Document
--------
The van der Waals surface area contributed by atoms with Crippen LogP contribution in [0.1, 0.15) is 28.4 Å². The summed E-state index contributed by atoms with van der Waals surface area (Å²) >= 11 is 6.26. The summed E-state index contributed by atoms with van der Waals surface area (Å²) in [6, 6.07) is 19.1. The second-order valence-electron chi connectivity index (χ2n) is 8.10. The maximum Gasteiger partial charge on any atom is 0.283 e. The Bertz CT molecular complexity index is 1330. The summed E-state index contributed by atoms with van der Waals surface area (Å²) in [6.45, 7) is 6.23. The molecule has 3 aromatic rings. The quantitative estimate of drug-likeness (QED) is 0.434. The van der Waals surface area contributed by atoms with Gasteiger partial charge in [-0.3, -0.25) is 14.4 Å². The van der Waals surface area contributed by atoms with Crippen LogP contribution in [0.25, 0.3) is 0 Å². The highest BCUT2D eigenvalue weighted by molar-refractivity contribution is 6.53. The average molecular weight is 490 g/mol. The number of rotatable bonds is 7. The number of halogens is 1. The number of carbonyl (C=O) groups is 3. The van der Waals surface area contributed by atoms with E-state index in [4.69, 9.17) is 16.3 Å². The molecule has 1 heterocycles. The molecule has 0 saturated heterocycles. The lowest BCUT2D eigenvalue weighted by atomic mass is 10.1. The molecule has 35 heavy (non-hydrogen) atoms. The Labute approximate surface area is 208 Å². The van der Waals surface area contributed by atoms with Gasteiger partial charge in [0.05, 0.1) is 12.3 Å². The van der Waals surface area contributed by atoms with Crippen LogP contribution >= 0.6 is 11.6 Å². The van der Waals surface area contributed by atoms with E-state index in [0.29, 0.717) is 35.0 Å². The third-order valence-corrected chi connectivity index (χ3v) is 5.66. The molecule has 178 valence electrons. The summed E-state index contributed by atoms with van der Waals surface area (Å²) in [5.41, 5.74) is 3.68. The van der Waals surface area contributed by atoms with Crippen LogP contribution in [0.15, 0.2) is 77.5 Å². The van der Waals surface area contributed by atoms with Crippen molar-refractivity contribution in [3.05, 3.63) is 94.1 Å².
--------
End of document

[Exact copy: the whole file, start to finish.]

The van der Waals surface area contributed by atoms with Crippen LogP contribution in [0.1, 0.15) is 28.4 Å². The summed E-state index contributed by atoms with van der Waals surface area (Å²) >= 11 is 6.26. The summed E-state index contributed by atoms with van der Waals surface area (Å²) in [6, 6.07) is 19.1. The second-order valence-electron chi connectivity index (χ2n) is 8.10. The maximum Gasteiger partial charge on any atom is 0.283 e. The Bertz CT molecular complexity index is 1330. The summed E-state index contributed by atoms with van der Waals surface area (Å²) in [6.45, 7) is 6.23. The molecule has 3 aromatic rings. The quantitative estimate of drug-likeness (QED) is 0.434. The van der Waals surface area contributed by atoms with Gasteiger partial charge in [-0.3, -0.25) is 14.4 Å². The van der Waals surface area contributed by atoms with Crippen LogP contribution in [0.25, 0.3) is 0 Å². The highest BCUT2D eigenvalue weighted by molar-refractivity contribution is 6.53. The average molecular weight is 490 g/mol. The number of rotatable bonds is 7. The number of halogens is 1. The number of carbonyl (C=O) groups is 3. The van der Waals surface area contributed by atoms with E-state index in [4.69, 9.17) is 16.3 Å². The molecule has 1 heterocycles. The molecule has 0 saturated heterocycles. The lowest BCUT2D eigenvalue weighted by atomic mass is 10.1. The molecule has 35 heavy (non-hydrogen) atoms. The Labute approximate surface area is 208 Å². The van der Waals surface area contributed by atoms with Gasteiger partial charge in [0.05, 0.1) is 12.3 Å². The van der Waals surface area contributed by atoms with Crippen LogP contribution >= 0.6 is 11.6 Å². The van der Waals surface area contributed by atoms with E-state index in [0.29, 0.717) is 35.0 Å². The third-order valence-corrected chi connectivity index (χ3v) is 5.66. The molecule has 178 valence electrons. The summed E-state index contributed by atoms with van der Waals surface area (Å²) in [5.41, 5.74) is 3.68. The van der Waals surface area contributed by atoms with Crippen LogP contribution in [0.15, 0.2) is 77.5 Å². The van der Waals surface area contributed by atoms with Crippen molar-refractivity contribution in [3.05, 3.63) is 94.1 Å².